World over the language classroom is fraught with hesitancy, under confidence and apathy. How many of us remember High School French or Spanish? I don’t recall any raucous debates over societal ills, or long oratories on metaphysics. What does come to mind is a group of mostly bored students passing notes and randomly repeating words the meaning to which was unknown. When comparing nationalities as language students, we note that even individual personalities flatten under the pressure of a foreign language, not to mention national characteristics. The fun loving Thai outside the classroom may become the boring (and bored) student once the lesson begins. The eternally embarrassed Japanese schoolgirl isn’t suddenly going to come out of her shell after mastering irregular verbs. A foreign language reduces the beginner to infancy, the intermediate to childhood and the advanced learner to the state of confused adolescence.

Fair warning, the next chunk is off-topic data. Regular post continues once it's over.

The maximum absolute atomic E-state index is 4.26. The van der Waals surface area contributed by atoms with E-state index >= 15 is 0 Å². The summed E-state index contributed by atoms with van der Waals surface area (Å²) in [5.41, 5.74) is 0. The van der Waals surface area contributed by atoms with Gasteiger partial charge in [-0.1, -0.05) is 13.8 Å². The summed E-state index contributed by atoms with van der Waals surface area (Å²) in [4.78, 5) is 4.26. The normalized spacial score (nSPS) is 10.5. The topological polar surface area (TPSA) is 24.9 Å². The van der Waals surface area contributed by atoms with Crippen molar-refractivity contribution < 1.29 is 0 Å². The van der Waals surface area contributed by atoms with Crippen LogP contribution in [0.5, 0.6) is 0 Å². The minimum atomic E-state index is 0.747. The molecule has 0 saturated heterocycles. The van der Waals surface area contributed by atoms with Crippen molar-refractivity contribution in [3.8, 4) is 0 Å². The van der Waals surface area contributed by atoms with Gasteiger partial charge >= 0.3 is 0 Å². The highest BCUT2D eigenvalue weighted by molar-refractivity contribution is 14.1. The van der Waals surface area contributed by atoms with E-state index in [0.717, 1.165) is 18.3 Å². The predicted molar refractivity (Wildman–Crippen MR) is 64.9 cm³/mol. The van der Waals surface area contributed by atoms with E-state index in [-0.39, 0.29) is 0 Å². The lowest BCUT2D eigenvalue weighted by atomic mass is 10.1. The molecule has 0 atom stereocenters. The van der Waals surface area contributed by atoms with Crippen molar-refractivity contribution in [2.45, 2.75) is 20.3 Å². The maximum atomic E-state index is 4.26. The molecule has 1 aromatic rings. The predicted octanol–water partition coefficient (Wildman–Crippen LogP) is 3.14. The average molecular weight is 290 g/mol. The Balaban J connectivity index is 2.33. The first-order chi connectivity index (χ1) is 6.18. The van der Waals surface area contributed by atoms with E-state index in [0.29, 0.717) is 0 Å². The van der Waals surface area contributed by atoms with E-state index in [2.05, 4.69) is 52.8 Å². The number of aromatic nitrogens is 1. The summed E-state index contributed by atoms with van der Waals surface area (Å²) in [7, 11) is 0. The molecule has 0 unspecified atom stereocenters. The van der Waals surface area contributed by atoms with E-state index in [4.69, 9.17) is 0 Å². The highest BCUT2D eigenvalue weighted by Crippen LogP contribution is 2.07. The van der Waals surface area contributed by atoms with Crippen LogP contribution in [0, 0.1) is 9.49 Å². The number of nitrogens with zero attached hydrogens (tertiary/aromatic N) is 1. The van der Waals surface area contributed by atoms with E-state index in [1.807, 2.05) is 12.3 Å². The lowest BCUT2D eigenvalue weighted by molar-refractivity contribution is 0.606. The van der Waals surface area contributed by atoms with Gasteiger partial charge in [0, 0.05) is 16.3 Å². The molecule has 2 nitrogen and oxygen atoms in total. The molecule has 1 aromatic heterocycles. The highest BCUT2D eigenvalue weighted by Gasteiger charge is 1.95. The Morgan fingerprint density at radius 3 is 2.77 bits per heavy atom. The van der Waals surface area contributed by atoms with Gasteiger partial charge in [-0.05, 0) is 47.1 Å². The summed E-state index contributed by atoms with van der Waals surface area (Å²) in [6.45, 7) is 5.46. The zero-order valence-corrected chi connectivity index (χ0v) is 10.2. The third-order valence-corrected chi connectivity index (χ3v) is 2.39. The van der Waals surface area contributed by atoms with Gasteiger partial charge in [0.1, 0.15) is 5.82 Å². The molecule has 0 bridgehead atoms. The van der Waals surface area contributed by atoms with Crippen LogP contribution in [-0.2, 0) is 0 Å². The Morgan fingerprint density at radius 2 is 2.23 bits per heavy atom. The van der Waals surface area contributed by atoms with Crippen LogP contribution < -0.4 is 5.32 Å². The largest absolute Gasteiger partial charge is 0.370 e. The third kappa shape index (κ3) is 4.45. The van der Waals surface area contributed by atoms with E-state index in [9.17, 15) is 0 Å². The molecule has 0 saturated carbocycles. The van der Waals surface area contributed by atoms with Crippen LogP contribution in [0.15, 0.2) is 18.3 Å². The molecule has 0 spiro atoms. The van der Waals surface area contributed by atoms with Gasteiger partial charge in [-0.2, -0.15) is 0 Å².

In Japan and Thailand the language classroom and the communication limitations within it are further compounded by some of what I will term Pan-Asian issues. The first is groupism. Groupism tends to make doing plenary (the teacher interacting with the students as a group) activities difficult. To simply throw a question to the group is a recipe for silence in cultures where standing out is frowned upon. The second issue is rooted in the rote learning that goes on in Asian schools. I find that students in both Thailand and Japan have difficulty formulating independent questions, not due to a lack of grammatical competency, but because they are simply unable to come up with an idea for a question due to the fact they are not encouraged to form questions as part of their formative education. Another frustration that exists for teachers in both Japan and Thailand is in getting students to expand on thoughts. This may be partially based in linguistic deficiency, but I often feel that it goes back to the idea of exceptionality being frowned upon. To talk at length about a recent trip may be construed as overly personal or impolite. This flows into my final Pan-Asian issue, reticence. Although it manifests itself in different ways in Thailand and Japan, both societies hold some idea of polite distance in social relationships. Americans sit on the opposite end of the pole feeling a compulsion to reveal the most intimate parts of their biography within minutes of meeting a stranger. In Asia social dialogue often centers on such ‘neutral’ subjects as food, food and food. All this hesitancy to delve into non-gastronomic conversation matter makes for more frustration and silence in lessons related to life activities other than stuffing one’s face.